Brian Krebs: Without much more information about the backup software, I can't really give you a good answer, except to say that there is a lot of backup software out there, but much of it isn't worth a penny. To the contrary, it can cost you a LOT more than what you paid for it if you rely on it to save you from a PC disaster and it fails to help out when the going gets tough.

$115 seems a bit pricey for a 350gb external drive these days. If you go on Newegg, you can find reliable 1 TB (nearly 3x the size of the drive you're asking about) for less. In fact,

here's one

that got pretty good reviews, for $74.99 after a $20 mail-in rebate.

Newegg rocks. I've given them thousands of dollars of repeat business, and have nothing but positive experiences with them and the few times returning things I've been unhappy with. Toss in a copy of Acronis True Image for $33 and you're all set for a very good backup system.

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Rockville, MD: Brian, what does malware bytes anti-malware do that super anti spyware doesn't? Also, for spyware protetion, I believe you recommend to run only one program - so super anti spyware or spybot search & destroy. This is for a new HP system I'm setting up for home use (pictures, video, e-mail, light word processing, etc).

Also, what are your thoughts on using open office instead of paying for microsoft?

Thanks,

Brian Krebs: Both of those programs are anti-spyware programs on steroids, in that they will sometimes also will flag and remove more nefarious threats, such as those often classified as worms and viruses. It's difficult to say what one does that the other doesn't, just that I've found in recommending both that it usually kills whatever is ailing users' systems, or at least gets rid of the worst nasties enough so that the user can then regain control of their system needed to evict the rest of the unwanted guests.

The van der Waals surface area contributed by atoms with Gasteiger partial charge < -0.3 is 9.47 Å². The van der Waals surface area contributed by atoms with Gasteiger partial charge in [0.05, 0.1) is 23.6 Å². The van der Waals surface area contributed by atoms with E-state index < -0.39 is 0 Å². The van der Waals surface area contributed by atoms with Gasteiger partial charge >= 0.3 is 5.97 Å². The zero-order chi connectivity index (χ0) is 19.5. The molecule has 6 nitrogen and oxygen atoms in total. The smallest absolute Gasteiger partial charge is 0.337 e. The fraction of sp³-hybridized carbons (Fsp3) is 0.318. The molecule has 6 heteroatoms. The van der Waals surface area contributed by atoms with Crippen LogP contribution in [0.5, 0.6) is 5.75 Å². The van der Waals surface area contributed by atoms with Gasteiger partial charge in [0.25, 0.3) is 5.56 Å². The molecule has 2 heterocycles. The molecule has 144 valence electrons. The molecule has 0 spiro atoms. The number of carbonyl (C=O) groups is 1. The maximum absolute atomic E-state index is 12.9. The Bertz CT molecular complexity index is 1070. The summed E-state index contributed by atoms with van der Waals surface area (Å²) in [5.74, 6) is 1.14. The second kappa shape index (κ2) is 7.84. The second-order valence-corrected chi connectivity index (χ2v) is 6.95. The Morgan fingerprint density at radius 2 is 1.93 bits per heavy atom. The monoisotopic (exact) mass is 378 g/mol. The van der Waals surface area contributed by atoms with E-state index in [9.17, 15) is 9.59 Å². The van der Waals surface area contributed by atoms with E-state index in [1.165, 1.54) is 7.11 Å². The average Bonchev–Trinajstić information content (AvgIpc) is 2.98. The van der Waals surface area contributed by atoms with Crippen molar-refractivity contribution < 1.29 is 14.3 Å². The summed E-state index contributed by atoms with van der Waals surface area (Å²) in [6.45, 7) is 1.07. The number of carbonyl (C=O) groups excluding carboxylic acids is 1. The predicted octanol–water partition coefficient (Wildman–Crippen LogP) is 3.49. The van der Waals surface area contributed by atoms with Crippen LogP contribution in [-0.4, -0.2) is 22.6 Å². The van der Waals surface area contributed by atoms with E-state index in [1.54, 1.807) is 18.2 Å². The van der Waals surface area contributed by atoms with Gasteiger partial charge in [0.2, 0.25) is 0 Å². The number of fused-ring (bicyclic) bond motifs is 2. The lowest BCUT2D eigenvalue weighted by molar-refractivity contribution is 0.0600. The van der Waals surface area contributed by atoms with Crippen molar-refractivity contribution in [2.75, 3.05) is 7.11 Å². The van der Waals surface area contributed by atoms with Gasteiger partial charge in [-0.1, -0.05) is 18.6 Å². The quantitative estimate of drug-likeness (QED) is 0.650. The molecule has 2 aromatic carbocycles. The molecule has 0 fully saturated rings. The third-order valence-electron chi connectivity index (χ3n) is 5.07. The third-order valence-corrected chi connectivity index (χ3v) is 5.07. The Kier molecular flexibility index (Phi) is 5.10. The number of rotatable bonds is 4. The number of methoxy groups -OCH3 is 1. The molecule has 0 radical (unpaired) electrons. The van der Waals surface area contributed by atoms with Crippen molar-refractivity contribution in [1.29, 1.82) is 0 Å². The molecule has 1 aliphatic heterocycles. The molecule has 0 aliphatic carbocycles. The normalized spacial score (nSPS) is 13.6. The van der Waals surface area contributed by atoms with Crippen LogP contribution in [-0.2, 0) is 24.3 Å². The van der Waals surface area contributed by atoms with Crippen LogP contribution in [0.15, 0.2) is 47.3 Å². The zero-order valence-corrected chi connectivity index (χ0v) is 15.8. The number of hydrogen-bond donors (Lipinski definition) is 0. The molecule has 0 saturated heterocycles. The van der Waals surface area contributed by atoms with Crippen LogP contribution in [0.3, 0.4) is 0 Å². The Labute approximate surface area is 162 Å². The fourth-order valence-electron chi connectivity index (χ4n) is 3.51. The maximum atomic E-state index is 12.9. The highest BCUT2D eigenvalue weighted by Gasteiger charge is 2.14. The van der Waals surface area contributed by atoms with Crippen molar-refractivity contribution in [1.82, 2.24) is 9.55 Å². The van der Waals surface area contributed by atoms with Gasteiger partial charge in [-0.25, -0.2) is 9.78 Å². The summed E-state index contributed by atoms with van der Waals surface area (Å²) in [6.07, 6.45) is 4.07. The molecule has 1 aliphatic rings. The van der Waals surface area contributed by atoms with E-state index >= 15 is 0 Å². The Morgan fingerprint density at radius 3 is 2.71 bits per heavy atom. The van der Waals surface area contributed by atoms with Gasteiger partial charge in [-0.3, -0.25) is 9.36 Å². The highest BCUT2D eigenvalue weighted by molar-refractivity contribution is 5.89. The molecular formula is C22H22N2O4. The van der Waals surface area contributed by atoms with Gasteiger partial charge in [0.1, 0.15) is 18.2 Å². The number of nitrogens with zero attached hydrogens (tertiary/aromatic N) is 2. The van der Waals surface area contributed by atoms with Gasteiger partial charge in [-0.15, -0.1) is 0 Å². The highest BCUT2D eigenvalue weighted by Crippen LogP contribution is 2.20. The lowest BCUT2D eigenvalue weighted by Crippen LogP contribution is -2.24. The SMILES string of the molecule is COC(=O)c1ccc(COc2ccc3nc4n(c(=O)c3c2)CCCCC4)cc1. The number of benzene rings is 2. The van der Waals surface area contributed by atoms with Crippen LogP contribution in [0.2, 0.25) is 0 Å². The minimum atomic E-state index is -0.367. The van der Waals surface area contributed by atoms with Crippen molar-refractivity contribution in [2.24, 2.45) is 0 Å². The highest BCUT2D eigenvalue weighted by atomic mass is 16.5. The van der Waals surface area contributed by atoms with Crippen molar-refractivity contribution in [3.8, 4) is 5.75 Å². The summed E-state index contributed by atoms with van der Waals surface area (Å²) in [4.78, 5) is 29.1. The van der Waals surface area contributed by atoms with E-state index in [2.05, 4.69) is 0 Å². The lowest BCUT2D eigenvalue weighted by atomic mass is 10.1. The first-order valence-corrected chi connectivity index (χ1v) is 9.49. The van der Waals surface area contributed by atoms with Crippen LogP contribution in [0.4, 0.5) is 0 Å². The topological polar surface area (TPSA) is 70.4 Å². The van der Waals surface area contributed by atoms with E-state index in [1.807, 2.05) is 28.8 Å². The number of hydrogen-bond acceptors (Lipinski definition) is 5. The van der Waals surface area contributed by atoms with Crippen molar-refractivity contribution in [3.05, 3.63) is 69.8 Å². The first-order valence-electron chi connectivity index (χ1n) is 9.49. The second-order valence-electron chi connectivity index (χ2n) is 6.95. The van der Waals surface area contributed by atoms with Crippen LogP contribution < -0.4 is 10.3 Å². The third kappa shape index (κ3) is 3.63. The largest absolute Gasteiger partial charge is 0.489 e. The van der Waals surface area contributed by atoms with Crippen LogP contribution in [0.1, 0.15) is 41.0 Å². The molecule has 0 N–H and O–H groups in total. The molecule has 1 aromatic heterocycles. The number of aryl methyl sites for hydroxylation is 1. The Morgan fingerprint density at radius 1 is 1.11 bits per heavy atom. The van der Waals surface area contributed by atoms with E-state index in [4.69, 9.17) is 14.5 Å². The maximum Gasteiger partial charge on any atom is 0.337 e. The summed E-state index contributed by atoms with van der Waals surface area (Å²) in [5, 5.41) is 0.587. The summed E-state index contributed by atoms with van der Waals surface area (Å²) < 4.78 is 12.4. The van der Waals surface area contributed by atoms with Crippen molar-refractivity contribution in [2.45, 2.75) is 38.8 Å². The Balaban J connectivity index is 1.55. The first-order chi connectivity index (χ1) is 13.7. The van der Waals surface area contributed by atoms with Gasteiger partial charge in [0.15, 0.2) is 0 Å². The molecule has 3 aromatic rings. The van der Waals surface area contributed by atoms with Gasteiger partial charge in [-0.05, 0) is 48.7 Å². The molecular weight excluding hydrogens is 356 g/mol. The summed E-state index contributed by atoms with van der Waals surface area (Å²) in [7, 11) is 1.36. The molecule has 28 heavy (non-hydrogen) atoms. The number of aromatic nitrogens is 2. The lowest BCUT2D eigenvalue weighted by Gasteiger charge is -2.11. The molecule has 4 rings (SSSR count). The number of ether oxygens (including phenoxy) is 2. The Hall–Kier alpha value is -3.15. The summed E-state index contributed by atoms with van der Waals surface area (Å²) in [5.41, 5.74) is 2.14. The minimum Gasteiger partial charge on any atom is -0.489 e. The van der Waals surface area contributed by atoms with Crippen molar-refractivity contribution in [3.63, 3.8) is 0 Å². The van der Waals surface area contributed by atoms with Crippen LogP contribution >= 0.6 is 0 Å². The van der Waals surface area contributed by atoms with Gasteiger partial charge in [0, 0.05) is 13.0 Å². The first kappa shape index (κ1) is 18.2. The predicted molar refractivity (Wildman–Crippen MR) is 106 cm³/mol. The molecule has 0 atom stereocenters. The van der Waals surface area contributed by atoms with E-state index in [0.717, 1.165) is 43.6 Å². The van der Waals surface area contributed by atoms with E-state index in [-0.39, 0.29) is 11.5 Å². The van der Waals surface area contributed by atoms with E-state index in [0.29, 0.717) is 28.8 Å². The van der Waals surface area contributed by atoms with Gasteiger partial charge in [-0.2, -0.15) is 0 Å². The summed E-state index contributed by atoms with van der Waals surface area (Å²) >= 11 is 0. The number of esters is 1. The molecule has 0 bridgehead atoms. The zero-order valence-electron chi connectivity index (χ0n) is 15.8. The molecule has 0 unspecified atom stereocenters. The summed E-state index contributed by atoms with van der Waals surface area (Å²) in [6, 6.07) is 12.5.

If I had to choose between Spybot S&D and Super Antispyware, I'd go with the latter.

I really like the idea of people using OpenOffice.org in place of Microsoft Office. First off, MS Office is expensive. It's also the source of a huge number of security flaws. Not saying OO doesn't have security flaws that need patching from time to time, but it's somehow an easier pill to swallow when you don't also have to pay for the package you're updating.

I would say take the time to get to know OpenOffice.org, play with it a while, and decide whether you really need MS Office.

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Re: My old Dell is running slower and slower: Make sure that the hard drive has at least 20% free space. Also, defragment the drive. Those two things made a big difference in maybe 80% of the systems I've looked at. Also, run the Microsoft Safety Scanner. This is free "one stop shopping" for a computer tune-up. It will do a virus scan, a registry clean-up scan, and other useful checks.

Brian Krebs: More advice for the guy with the slow computer.

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don't believe you can get an iPhone plan that doesn't include a data plan.: I believe that's correct.

Brian Krebs: Pshew! Good to know. Tx

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Harrisburg, PA: I just upgraded to a Samsung Omnia smartphone with all the bells and whistles, but also Windows Mobile 6.1. As a Mac person, do I have to worry about any viruses on my phone?

Brian Krebs: I am not aware of any real malware threats that should be a cause for concern for mobile users yet, Windows Mobile based or otherwise.

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Alexandria, VA: My brother recently got something called the nine-ball trojan on his machine despite having both AVG and Spybot S&D up-to-date. Googling turns up nada for removing it, just reports of it being a relatively new thing. Any clue about anything he can do short of reinstalling Windows? Our efforts have failed so far.

Brian Krebs: Nine-ball I believe refers to the malware left behind on some 40,000 Web sites that were recently hacked and seeded with exploit code. Those hacked sites generally try a kitchen sink worth of browser exploits to drop malware on your machine when you visit one of these sites. If your brother's system got infected with Nine-ball, chances are very good that he visited one of these hacked sites and was not keeping third-party software (Adobe Flash/Reader/Quicktime, etc.) up to date with the latest patches, and/or he was behind on Windows updates.

You might send him over to the

ESET/NOD32 free online scanner

to see if that can find and remove the infection.

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Fairmont, WV: I had the same problem NYC is having. Isobuster worked for me in most cases.

Brian Krebs: Oh man, I'd forgotten about that program. Thanks, Fairmont!

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Harrisburg, PA: My home computer (which I do not have access to at this time) is a Dell desktop with Microsoft XP installed. Recently, every time a close out Internet Explorer myself (or an IE window), I get an error message that says that Windows has shut down unexpectedly, and would I like to report this error. Now, this doesn't affect me getting back onto the net, but it is annoying. Any suggestions?